This has been a Mike F kind of weekend! Here to the left is my first foray into machine quilting. I haven't finished the hand-part of the binding yet, and still have threads to tie and trim, but if you don't look too closely at the stitch length, you'll see that it isn't half bad!

In front of the "West Wing" reruns that we are currently watching from Netflix, in addition to the above-mentioned hand-binding, I've worked on some mug rugs that I owe some people and they are ready to go! Either tomorrow or Wednesday I'll be off to the post office with these. I hope that the recipients are pleased and haven't written me off as all talk and no delivery.
Judy and I visited a different guild in August and liked it so much that we're going to join. The night that we visited, there was a presentation from Quilts For Kids, and we each brought home a kit. It was easy and fun to put together. The fabrics were superb quality and everything was precut into strips. The clear instructions included covered every step.

The machine quilting above was done a stout quarter-inch from the seam line. On this project, I stitched in the ditch. I even put the binding on completely by machine and zigzagged the edge down, just as instructed. It was fun!

Oh, what have we here? Yes, it is some of the Cows that my readers made for me a little more than a year ago! They were uncovered during that recent clean-up of the studio and I knew it was time to do something about them. There are about 40, an enormous herd, and I didn't need a queen size cow quilt. So I picked out 25 that seemed to go together pretty well, trimmed them to size, cut lattice and cornerstones, and each day of this holiday weekend I have stitched a row together and a lattice strip together. When the top is a flimsy, I'll figure out what the smaller quilt is going to be like. I foresee the one staying at home, and the other moooooving into my car as an emergency nap blanket.

Then there's Thing Two, which you may remember from this post. I'd divided the HSTs into groups of sixteen. Under Mike F's guidance and inspiration, each day I press, trim, and assemble the HSTs into a block.

If I can keep on with this, in just a couple of weeks, Thing Two will be ready to be bordered, quilted, bound, and given away!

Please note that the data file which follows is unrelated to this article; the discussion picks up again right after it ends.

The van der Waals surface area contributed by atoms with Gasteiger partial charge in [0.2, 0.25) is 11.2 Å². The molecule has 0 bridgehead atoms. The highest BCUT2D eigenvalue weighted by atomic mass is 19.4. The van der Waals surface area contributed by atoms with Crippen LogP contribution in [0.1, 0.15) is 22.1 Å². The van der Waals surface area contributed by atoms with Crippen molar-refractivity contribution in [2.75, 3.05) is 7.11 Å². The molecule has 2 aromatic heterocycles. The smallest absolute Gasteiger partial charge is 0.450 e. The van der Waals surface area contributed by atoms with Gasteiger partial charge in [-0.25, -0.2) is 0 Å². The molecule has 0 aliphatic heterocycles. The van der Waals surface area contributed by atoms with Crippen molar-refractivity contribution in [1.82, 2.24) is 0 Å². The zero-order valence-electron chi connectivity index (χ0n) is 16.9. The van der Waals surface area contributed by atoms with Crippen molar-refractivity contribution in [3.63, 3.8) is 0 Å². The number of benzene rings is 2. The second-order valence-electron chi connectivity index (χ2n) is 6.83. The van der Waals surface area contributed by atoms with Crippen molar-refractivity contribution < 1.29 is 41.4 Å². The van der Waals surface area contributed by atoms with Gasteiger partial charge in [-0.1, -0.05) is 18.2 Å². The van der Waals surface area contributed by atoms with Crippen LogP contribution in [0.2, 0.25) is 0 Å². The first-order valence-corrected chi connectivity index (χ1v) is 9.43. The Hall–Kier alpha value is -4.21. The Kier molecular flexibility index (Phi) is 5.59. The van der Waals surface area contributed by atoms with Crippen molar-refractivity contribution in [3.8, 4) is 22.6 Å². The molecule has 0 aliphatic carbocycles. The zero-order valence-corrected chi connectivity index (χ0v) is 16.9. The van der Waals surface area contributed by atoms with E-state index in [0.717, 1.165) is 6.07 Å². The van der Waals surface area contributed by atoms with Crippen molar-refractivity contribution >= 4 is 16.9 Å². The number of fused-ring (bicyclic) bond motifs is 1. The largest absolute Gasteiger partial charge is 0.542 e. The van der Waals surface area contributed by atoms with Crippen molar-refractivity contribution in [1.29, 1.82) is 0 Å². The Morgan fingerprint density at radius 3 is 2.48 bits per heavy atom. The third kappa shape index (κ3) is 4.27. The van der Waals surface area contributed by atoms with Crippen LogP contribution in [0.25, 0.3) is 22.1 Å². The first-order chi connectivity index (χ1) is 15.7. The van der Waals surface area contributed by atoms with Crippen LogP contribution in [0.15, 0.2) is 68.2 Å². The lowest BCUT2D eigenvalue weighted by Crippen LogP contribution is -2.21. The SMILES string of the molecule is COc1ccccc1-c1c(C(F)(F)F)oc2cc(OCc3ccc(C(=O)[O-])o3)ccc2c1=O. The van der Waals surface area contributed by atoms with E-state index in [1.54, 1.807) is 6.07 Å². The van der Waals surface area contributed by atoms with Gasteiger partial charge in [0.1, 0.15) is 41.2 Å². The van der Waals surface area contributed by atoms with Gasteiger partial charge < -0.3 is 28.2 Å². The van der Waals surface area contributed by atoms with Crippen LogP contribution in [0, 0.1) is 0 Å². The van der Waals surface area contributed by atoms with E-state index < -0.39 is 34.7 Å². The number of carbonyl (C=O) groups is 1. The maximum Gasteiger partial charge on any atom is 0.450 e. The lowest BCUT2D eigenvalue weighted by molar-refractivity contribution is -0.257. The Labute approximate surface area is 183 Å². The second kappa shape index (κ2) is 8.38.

Long ago, I embarked on a project along the lines of the dreaded Farmer's Wife -- a queen quilt made of 6" blocks set on point and latticed. I would need 110 and was using patterns from the Around The Block  series of books. I got a little over half-way there and then became distracted (who, me?). Thanks to a gift package of new-to-me CW scraps from dear Lori, my interest in this project has been rekindled to the tune of one new block per day.

The list of WISPs is dwindling, Mike, and I'm hoping you'll stick with me a little bit longer. One of these days we are going to have to look at the real cadre of UFOs!

Saturday, September 01, 2012

Labor Day Weekend, 2012

It's peaceful Near Philadelphia. Everyone who can, it seems, has gone "down the shore," as we say in these parts. Joe, Blackberry, and I have not. We are enjoying the quiet they all have left behind!

Additionally, I have been blessed with a four-day weekend, whereas many people have three. We'll be partaking in a barbecue one day, and doing things at home the rest of the time.

I owe some people some mug rugs, and these are in the hand stitching pile in front of the television. I honestly believe they will be ready to mail on Tuesday. I'm making real progress on dealing with the WISPs I uncovered during my recent purge.

Yesterday I made a foray into machine quilting, using that little baby quilt from a recent post. My stitches could be more even, but other than that, I'm feeling pretty good about the attempt. I think the thing to do is to machine quilt another small project very soon. Like today. We'll see.

I've been reading, too. My cousin loaned me The Nineteenth Wife by David Ebershoff. It is two intertwined stories, and the NYT review can do a far better job than I can of explaining it, and perhaps enticing you. I was enthusing about it to a colleague who came right back at me with Halperin and Heilemann's Game Change, an expose of the backstory from the 2008 election. It portrays all of the key players as egomaniacs, most with bad marriages, and is particularly revealing of the dark side of St. Elizabeth Edwards. I've taken a few grains of salt while reading it, but have been unable to put it down!

We're nearly through Season Six of The West Wing and have so enjoyed going through it from start to finish.

And that's whassappenin Near Philadelphia this Labor Day Weekend. Hoping for photos before it concludes!